On my return flight to California, I took it upon myself to read Teitelbaum’s article as well as Scheper-Hughes’s published comment. The characterization of Teitelbaum as a “handmaiden” remained most prominent in my mind. In my own research, I consider how anthropologists become wittingly and unwittingly enrolled in the political projects of their research subjects—specifically indigenous groups living in the U.S.-Mexico borderlands. Seen from the perspective of the historian (and the self-reflexive anthropologist), the roles of “ethnographer,” “advocate,” and “handmaiden” exists on a continuum, and anthropologists do not necessarily determine where they will fall. The ethnographic method is shot through with dialogical twists and turns that are hardly the exclusive design of the anthropologist.
To be fair, Teitelbaum underscores the dynamic nature of participant-observation when explaining his questionable engagements with white nationalists. “So long as we prefer dialogic and intersubjective models of understanding to those of observation and monologue, we are led to embrace a research practice laced with political and moral compromise.”
I suppose this is a helpful reminder for anyone just starting out in the field who might be inclined to take a naive view of knowledge production, which assumes they can stand outside the webs of power in which they operate. However, recognizing the inherently dynamic and situated nature of the ethnographic approach in no way invalidates Scheper-Hughes’s critique nor does it justify Teitelbaum’s rationale. One might assert that all anthropologists are handmaidens of one sort or another. Perhaps there is always some degree of zoomin’. But the important aspect of Franklin’s question (“Who’s zoomin’ who?”) is not just the “zoomin’” but the “who.” Is it not one thing to be a handmaiden of a small community of borderlands Indians, for example, and another thing to be a handmaiden of white nationalists? Veiling such a question behind invocations of the inherently intersubjective nature of the discipline’s signature method is not just morally dubious—it is historiographically hollow.
Ms. Franklin may have passed away, but her acute anthropological commentary remains relevant to the discipline and persistent debates within the ranks regarding the relationship between anthropologists and their interlocutors.
Note: This review first appeared in The TLS: Times Literary Supplement (no. 6114, 5 June 2020, pp. 4–6) with the title “Lines of thought: Franz Boas: The Man Who Opened Up Anthropology in America” and is reprinted with permission of TLS and the author. (In the UK, Charles King’s book is published as The Reinvention of Humanity: A Story of Race, Sex, Gender and the Discovery of Culture.) The essay’s timeliness is self-evident. The History of Anthropology Review joins with the many now protesting against the reprehensible police killings and systemic racism which have afflicted Black, Indigenous and other Communities of Color for so long; we stand in solidarity with the Black Lives Matter movement and are committed to documenting, discussing, and critically evaluating racism’s legacies in anthropology, while working for greater equity within our disciplines, institutions, and communities.—The Editors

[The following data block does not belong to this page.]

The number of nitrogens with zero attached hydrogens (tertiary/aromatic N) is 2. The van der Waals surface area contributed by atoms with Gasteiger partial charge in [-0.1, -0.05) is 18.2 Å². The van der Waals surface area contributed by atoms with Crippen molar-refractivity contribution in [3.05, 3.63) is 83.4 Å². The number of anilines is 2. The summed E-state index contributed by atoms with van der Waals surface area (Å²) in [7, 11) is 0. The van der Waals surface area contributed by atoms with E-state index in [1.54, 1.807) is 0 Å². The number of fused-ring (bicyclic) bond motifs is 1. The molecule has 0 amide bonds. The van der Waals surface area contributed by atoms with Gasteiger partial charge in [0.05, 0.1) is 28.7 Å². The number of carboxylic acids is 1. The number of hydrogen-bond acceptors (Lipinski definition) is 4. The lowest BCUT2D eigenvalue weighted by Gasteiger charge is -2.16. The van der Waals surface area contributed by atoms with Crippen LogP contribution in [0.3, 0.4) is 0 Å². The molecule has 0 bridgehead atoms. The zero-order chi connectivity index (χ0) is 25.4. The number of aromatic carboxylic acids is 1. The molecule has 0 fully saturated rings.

The President of the United States was saying “America must be kept American,” emboldening white supremacists to blame darker-skinned immigrants for causing crime and taking working-class jobs. It was the 1920s, and the US was erecting barriers against immigration, with severe effects on those who were poor or classed as non-white. White patricians, feeling under threat from those who spoke foreign languages and clustered in tenements, rallied around a confident, energetic, mustachioed ideologue named Madison Grant, a wealthy New Yorker and close friend of President Theodore Roosevelt. Grant’s book The Passing of the Great Race(1916) implausibly suggested that America had once been racially homogeneous but was becoming degraded by immigration—plunged into a chaotic, impoverished “racial abyss.” “Teutonics” or “Nordics” like him were being “replaced,” he warned, by “lower” races and would soon be “extinct.” Grant’s malevolent thesis that racial mixing posed a grave threat to white vitality was seized on by Hitler, who in 1925 wrote Grant a fan letter, praising the German translation of his book as “my Bible” (114, 306).
In addition to unveiling the richness, vividness and sophistication of the ethnographic reports and reflections contained in Forster’s travelogue, A Voyage Round the World (1777), this piece also discusses the travelogue’s popular reception, and explains how Forster came to be recognized as a founding father of German scientific literature
The Wenner-Gren Foundation for Anthropological Research and SAPIENS will co-host a webinar on “Anti-Blackness: Readings on Violence, Resistance, and Repair” on June 17, 2020 at 7:00 p.m. EST. The discussion will feature books by Laurence Ralph (The Torture Letters), Savannah Shange (Progressive Dystopia), Christen A. Smith (Afro-Paradise), and Deborah A. Thomas (Political Life in the Wake of the Plantation) and a conversation with the authors on how their work speaks to our current moment. Discussion will be moderated by Danilyn Rutherford, Eshe Lewis, and Chip Colwell.
Participants should register in advance, as participation is limited to the first 1,000 individuals to sign up.